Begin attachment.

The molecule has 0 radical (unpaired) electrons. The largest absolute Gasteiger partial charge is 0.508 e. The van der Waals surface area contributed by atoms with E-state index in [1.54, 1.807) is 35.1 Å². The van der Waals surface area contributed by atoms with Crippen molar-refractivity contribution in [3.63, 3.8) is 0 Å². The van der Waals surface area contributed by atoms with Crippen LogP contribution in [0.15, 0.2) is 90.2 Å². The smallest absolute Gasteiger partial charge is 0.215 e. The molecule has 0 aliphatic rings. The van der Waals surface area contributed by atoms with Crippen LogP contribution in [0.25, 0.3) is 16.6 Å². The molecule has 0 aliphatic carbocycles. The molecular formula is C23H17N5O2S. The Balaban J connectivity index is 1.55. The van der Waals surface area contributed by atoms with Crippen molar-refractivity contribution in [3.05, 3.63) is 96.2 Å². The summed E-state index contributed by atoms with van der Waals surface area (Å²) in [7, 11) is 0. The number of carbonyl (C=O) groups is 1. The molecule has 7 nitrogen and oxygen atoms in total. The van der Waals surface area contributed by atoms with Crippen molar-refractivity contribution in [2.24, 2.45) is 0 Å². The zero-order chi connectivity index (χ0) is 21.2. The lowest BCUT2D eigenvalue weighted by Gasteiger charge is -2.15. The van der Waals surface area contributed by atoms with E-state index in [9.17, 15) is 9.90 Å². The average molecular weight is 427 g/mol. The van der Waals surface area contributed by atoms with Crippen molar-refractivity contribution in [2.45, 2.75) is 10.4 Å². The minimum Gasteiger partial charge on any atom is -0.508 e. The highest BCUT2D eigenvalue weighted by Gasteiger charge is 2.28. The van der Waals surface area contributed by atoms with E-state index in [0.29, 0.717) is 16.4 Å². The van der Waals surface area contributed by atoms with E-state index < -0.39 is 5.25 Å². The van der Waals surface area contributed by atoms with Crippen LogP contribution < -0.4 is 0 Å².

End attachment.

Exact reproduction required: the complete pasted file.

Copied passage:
The molecule has 0 radical (unpaired) electrons. The largest absolute Gasteiger partial charge is 0.508 e. The van der Waals surface area contributed by atoms with E-state index in [1.54, 1.807) is 35.1 Å². The van der Waals surface area contributed by atoms with Crippen molar-refractivity contribution in [3.63, 3.8) is 0 Å². The van der Waals surface area contributed by atoms with Crippen LogP contribution in [0.15, 0.2) is 90.2 Å². The smallest absolute Gasteiger partial charge is 0.215 e. The molecule has 0 aliphatic rings. The van der Waals surface area contributed by atoms with Crippen LogP contribution in [0.25, 0.3) is 16.6 Å². The molecule has 0 aliphatic carbocycles. The molecular formula is C23H17N5O2S. The Balaban J connectivity index is 1.55. The van der Waals surface area contributed by atoms with Crippen molar-refractivity contribution in [3.05, 3.63) is 96.2 Å². The summed E-state index contributed by atoms with van der Waals surface area (Å²) in [7, 11) is 0. The number of carbonyl (C=O) groups is 1. The molecule has 7 nitrogen and oxygen atoms in total. The van der Waals surface area contributed by atoms with Crippen molar-refractivity contribution in [2.24, 2.45) is 0 Å². The zero-order chi connectivity index (χ0) is 21.2. The lowest BCUT2D eigenvalue weighted by Gasteiger charge is -2.15. The van der Waals surface area contributed by atoms with E-state index in [9.17, 15) is 9.90 Å². The average molecular weight is 427 g/mol. The van der Waals surface area contributed by atoms with Crippen molar-refractivity contribution in [2.45, 2.75) is 10.4 Å². The minimum Gasteiger partial charge on any atom is -0.508 e. The highest BCUT2D eigenvalue weighted by Gasteiger charge is 2.28. The van der Waals surface area contributed by atoms with E-state index in [0.29, 0.717) is 16.4 Å². The van der Waals surface area contributed by atoms with E-state index < -0.39 is 5.25 Å². The van der Waals surface area contributed by atoms with Crippen LogP contribution < -0.4 is 0 Å².